A staple of late-night creature feature TV shows for years and drive-in
theaters before that, Frankenstein's Bloody Terror is a Spanish
monster movie (dubbed in English) that was influenced by the old Universal
horror films of the 30's and 40's and has a similar charm. Never
released on home video before, Media Blasters, under their Shriek Show
imprint, finally brings this atmospheric movie to DVD.
Movie distributor Samuel Sherman had promised his theaters a Frankenstein
movie that, for various reasons, he couldn't deliver. Rather than
get the theater owners upset, Sherman looked overseas for a completed Frankenstein
film to purchase. He didn't find one, but came close. He bought
the rights to La Marca del Hombre Lobo (The Mark of the Wolfman)
a Spanish film written by and staring Jacinto Molina (who acted under the
name Paul Naschy.) This film had a werewolf and vampire, but no Frankenstein's
Monster. Not letting a little detail like that get in the way, Sherman
retitled the movie Frankenstein's Bloody Terror, and added a short animated
intro that explained the Frankenstein family had changed their name to
Wolfstein, and didn't worry about the fact that no one who looks remotely
like Frankenstein's Monster is in the film. (He does appear on the
movie posters promoting the film though.)
This movie, the first written by Jacinto Molina aka Paul Naschy, was
so popular in its native country that it started a Spanish horror film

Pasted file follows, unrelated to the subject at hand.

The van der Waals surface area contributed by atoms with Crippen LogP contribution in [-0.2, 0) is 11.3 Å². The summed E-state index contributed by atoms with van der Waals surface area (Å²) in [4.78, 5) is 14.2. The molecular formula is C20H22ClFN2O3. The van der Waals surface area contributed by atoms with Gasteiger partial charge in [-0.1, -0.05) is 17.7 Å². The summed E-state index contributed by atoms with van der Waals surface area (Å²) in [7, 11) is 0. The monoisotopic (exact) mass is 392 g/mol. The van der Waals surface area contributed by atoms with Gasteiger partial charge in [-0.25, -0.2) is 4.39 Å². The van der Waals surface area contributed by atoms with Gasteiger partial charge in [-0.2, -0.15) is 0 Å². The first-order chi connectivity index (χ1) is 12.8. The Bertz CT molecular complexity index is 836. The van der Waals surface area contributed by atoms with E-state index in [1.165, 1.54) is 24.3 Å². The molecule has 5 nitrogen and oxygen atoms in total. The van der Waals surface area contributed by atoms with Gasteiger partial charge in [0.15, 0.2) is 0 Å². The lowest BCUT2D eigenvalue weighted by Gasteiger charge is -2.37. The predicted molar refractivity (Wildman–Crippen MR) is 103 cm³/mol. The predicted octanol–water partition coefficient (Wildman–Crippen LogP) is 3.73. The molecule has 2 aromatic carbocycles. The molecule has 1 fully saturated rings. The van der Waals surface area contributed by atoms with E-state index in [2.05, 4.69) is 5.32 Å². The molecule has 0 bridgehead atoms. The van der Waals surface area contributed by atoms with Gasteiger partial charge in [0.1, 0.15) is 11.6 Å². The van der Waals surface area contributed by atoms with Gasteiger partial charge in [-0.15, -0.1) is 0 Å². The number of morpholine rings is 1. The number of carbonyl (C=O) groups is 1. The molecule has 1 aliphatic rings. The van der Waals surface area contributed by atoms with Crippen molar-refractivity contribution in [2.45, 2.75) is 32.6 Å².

boom, and Naschy became a big star. He ended up writing and starring
in nearly a dozen films playing the same character, Waldemar Daninsky, a
poor soul who bares the curse of the werewolf and is always looking for
When a gypsy couple gets run off the road (by a nifty looking Triumph
TR-4) the owner of a local estate, Waldemar Daninsky, tells the couple
they can spend the night in a nearby crypt. The gypsies decide that
this is their chance to strike it big, and rummage through the coffins
taking jewelry off the bodies.
Little do they know that a werewolf has been interred there too.
When they remove the ornate silver dagger that is stuck into his heart,
the beast comes to life and kills the pair that revived him. Quickly
figuring out what happened, Daninsky searches for the monster and kills
him, but not before being bitten himself.
Over the next month, a bloody scar in the shape of an upside down star
appears on Waldemar's chest, signifying that he's now a werewolf.
He searches the ancient areas of the estate for cure to the curse, and
discovers a letter from a doctor who says that he has an antidote.
Though it was written 30 years ago, a young man answers Daninsky's request
for assistance. A young man who just happens to be a vampire.
This was a good film that has a lot of atmosphere and a decent story.
Though it is slow in parts, especially the beginning where it takes 25
minutes for the first appearance of the werewolf, the show picks up after
Daninsky becomes cursed, and gets really interesting when the vampires
arrive. It has the feel of an old Universal horror movie, without
too much blood and none of the sex that some of the future movies in this
This is the American release of the film, and it has been edited from
the original Spanish release. While I usually abhor edited films,
I have the feeling that this cut might be the more enjoyable. The
first thing Sherman did to the film was cut fifteen minutes out of the
costume party scene at the start of the film. This section really
moves slowly as it is, and I can't imagine how slow the pace would be if
this was included.
Paul Naschy, a champion weightlifter was excellent in his role as Waldemar